handEmbrace me, Gaveston, as I do thee. Why should'st thou kneel ? know'st thou not who I Thy friend, thyself, another Gaveston ! Not Hylas was more mourned of Hercules, Than thou hast been of me since thy exile.

Gav. And since I went from hence, no soul in hell Hath felt more torment than poor Gaveston.

Edw. I know it— Brother, welcome home my friend. Now let the treacherous Mortimers conspire, And that high-minded Earl of Lancaster; I have my wish, in that I 'joy thy sight; And sooner shall the sea o'erwhelin my land, Than bear the ship that shall transport thee hence. I here create thee Lord High Chamberlain, Chief Secretary to the state and me, Earl of Cornwall, King and Lord of Man.

Gav. My lord, these titles far exceed my worth.

am ?

Kent. Brother, the least of these may well suffice For one of greater birth than Gaveston.

Edw. Cease, brother: for I cannot brook these words.
Thy worth, sweet friend, is far above my gifts,
Therefore, to equal it, receive my heart;
If for these dignities thou be envied,
I'll give thee more ; for, but to honour thee,
Is Edward pleased with kingly regiment.
Fear’st thon thy person ? thou shalt have a guard.
Wantest thou gold ? go to my treasury.
Wouldst thou be loved and feared ? receive my seals :
Save or condemn, and in our name command
Whatso thy mind affects, or fancy likes.

Gav. It shall suffice me to enjoy your love,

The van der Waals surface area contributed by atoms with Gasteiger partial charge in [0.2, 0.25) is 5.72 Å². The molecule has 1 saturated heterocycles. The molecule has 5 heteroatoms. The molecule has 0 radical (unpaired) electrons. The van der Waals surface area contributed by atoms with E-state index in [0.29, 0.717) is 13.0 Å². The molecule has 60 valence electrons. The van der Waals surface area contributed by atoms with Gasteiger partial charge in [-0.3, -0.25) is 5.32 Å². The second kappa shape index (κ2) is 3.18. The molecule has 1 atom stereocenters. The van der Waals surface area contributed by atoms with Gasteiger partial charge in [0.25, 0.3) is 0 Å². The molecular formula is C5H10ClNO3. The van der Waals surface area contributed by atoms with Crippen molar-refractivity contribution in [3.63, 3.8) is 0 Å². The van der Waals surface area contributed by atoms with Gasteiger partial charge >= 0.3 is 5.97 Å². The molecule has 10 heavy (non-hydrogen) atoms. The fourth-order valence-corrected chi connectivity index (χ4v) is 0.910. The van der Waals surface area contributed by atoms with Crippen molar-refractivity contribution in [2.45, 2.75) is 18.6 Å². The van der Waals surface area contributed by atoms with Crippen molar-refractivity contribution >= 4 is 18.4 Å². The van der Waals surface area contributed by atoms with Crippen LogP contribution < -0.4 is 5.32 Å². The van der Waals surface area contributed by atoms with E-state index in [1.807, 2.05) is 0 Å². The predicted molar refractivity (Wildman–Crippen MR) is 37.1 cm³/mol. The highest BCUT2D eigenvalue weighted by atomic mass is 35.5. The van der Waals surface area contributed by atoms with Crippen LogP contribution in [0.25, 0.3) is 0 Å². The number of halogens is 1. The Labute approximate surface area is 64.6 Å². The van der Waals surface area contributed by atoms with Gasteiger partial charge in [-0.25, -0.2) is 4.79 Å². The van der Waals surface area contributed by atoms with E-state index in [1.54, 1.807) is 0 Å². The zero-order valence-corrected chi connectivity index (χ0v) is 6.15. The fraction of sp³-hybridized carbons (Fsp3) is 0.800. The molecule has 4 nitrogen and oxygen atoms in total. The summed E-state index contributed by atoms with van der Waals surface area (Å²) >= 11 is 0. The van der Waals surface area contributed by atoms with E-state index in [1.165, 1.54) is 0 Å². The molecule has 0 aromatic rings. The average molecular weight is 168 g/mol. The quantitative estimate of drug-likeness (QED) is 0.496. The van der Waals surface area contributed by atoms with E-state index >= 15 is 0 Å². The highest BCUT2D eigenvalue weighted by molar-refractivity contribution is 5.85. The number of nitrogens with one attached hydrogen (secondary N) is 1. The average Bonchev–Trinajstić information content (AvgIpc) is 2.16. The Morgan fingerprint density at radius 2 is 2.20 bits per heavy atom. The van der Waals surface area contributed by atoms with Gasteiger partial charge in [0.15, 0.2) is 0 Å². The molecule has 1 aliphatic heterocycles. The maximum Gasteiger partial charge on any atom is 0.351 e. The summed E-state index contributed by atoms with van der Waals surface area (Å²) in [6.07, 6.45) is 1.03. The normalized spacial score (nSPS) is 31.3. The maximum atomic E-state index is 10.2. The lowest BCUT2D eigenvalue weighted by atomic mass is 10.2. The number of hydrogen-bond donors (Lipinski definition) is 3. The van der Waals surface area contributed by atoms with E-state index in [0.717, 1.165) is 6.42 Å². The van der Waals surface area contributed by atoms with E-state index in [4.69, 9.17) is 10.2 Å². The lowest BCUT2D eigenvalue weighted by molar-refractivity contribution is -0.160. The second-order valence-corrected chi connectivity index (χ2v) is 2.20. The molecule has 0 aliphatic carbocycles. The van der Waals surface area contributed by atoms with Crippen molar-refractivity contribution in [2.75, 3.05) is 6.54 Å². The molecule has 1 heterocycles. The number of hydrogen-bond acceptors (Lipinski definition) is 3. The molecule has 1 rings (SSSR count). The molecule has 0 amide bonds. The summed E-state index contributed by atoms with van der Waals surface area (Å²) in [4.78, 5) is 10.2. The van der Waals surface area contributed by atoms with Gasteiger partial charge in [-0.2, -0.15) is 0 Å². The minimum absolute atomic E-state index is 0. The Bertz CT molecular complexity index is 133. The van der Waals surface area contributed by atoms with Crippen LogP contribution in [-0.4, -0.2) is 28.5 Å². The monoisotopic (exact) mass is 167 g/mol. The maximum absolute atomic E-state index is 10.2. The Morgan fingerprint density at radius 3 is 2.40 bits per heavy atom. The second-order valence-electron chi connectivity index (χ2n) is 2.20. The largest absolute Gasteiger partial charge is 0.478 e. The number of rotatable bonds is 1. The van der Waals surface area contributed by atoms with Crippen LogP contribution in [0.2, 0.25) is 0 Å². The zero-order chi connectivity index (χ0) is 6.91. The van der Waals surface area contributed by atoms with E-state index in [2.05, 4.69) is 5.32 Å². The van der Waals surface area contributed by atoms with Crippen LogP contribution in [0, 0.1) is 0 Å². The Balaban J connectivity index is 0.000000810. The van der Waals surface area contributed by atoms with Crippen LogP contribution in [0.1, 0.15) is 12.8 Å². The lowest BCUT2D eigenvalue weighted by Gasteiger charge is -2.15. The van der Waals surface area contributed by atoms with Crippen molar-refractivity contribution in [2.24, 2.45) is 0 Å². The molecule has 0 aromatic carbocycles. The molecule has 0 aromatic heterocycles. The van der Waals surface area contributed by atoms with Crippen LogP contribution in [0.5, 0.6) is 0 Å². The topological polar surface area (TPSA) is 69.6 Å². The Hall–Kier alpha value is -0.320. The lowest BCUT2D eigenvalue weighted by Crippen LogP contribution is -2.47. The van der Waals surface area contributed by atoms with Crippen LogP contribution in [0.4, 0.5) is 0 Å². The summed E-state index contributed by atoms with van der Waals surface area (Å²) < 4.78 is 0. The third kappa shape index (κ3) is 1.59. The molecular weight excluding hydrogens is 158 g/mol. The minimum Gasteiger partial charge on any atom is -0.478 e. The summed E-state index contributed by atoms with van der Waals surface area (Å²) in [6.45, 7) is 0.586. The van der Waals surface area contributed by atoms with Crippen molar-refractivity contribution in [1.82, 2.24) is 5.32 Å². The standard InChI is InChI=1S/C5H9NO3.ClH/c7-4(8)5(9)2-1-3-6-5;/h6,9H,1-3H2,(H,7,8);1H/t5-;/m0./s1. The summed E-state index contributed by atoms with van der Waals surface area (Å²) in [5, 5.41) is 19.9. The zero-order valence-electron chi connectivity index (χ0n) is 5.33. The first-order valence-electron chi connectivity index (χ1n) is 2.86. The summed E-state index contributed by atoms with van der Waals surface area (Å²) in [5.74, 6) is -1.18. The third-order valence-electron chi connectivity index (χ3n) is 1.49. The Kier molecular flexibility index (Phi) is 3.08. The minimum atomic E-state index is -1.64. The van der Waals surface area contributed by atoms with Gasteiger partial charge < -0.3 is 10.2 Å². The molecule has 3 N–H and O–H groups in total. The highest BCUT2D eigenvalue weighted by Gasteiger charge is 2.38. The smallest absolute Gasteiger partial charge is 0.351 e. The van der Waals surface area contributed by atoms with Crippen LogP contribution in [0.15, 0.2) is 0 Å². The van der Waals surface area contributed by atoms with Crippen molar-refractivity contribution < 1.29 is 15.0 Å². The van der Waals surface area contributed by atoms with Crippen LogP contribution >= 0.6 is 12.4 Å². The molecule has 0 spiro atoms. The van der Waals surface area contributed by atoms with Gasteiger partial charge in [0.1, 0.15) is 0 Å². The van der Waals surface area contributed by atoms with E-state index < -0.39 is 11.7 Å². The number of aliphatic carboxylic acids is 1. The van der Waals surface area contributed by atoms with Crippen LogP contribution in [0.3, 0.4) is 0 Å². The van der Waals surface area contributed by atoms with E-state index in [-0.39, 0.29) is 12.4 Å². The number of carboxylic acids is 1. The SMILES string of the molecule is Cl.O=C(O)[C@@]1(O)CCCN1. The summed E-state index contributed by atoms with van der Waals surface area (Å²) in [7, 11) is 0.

Which, whiles I have, I think myself as great
As Cæsar riding in the Roman street,
With captive kings at his triumphant car.


Edw. Whither goes my lord of Coventry so fast ?

Bish. To celebrate your father's exequies. But is that wicked Gaveston returned

Edw. Aye, priest, and lives to be revenged on thee, That wert the only cause of his exile.

Gav. 'Tis true; and but for reverence of these robes, Thou should'st not plod one foot beyond this place.

Bish. I did no more than I was bound to do;
And, Gaveston, unless thou be reclaimed,
As then I did incense the parliament,
So will I now, and thou shalt back to France.

Gav. Saving your reverence, you must pardon me.

Edw. Throw off his golden mitre, rend his stole, And in the channel christen him anew.

Kent. Ah, brother, lay not violent hands on him, For he'll complain unto the see of Rome.

Gav. Let him complain unto the see of hell, I'll be revenged on him for my exile.

Erd. No, spare his life, but seize upon his goods : Be thou lord bishop and receive his rents, And make him serve thee as thy chaplain : I give him thee-here, use him as thou wilt. Gav. He sball to prison, and there die in bolts. Edw. Aye, to the Tower, the Fleet, or where thou

Bish. For this offence, be thou accurst of God !
Edw. Who's there? Convey this priest to the

Bish. True, true.

Edw. But in the meantime, Gaveston, away,
And take possession of his house and goods.
Come, follow me, and thou shalt have my guard
To see it done, and bring thee safe again.

Gav. What should a priest do with so fair a liouse ? A prison may best beseem his holiness. [Exeunt.


War. 'Tis true, the bishop is in the Tower, And goods and body given to Gaveston.

Lan. What ! will they tyrannise upon the church ? Ah, wicked king ! accursed Gaveston ! This ground, which is corrupted with their steps, Shall be their timeless sepulchre or mine. Y. Mor. Well, let that peevish Frenchman guard

him sure ; Unless his breast be sword-proof he shall die.

E. Mor. How now, why droops the Earl of Lancaster ?